I’m NOT going to give any predictions for the World Series; I’ll just note that if it’s Cubs and Indians, that will be the first time since 1977-1978 that there’s been a “rematch” in the W.S.; and if it’s Dodgers and Astros, it will be baseball’s best pitching staff (Dodgers) facing baseball’s best offense (Astros).

 

This is Going to be Great!

We’re heading down to the final weekend of the baseball season, and it’s shaping up to be a great batch of playoffs. The division winners are essentially set, and it’s pretty clear who’s going to be facing each other in the wild-card “play-in” game. And they’re all worth rooting for.

The Los Angeles Dodgers have already reached 100 wins. They haven’t done that since 1974. For a while it looked like they were going to set a record for wins, but they stumbled a bit down the stretch. They’ve righted the ship, and it looks like they’ll have home-field advantage all the way through to the World Series. Which, if they make it, will be their first pennant since 1988.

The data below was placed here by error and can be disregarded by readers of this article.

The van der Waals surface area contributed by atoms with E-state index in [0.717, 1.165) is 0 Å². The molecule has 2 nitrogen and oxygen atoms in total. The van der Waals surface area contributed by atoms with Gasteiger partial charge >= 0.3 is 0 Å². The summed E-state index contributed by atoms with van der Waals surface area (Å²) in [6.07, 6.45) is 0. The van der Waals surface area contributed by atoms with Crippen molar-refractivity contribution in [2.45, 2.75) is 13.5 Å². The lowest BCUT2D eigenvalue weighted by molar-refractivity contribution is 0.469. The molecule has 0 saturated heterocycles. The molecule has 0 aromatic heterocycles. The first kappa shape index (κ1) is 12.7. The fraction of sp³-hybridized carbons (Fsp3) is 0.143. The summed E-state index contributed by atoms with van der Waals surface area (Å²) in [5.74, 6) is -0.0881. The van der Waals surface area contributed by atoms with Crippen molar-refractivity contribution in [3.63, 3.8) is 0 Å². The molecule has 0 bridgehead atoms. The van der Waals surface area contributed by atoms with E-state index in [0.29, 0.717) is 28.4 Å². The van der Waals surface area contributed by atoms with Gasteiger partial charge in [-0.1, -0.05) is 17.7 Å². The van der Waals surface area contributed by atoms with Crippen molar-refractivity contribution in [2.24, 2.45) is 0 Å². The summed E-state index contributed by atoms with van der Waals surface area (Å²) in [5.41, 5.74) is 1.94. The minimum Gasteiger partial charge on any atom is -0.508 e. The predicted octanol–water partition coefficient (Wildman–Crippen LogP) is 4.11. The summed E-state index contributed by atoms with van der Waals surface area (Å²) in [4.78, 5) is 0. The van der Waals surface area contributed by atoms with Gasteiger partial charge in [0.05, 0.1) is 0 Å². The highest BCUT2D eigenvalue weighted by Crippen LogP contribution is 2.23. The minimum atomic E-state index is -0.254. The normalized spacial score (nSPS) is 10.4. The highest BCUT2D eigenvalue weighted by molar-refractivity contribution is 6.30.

The Cubs want to be the first team to repeat as World Series Champions since the 1999-2000 New York Yankees. The Washington Nationals are (still) going for the first pennant in franchise history (including their tenure in Montreal). I don’t think they’ll settle for just winning more than one playoff game, though. With three of the best pitchers in the NL (Scherzer, Strasburg, Gonzalez), you can’t blame them. And their “window” is closing; Bryce Harper is nearing free agency….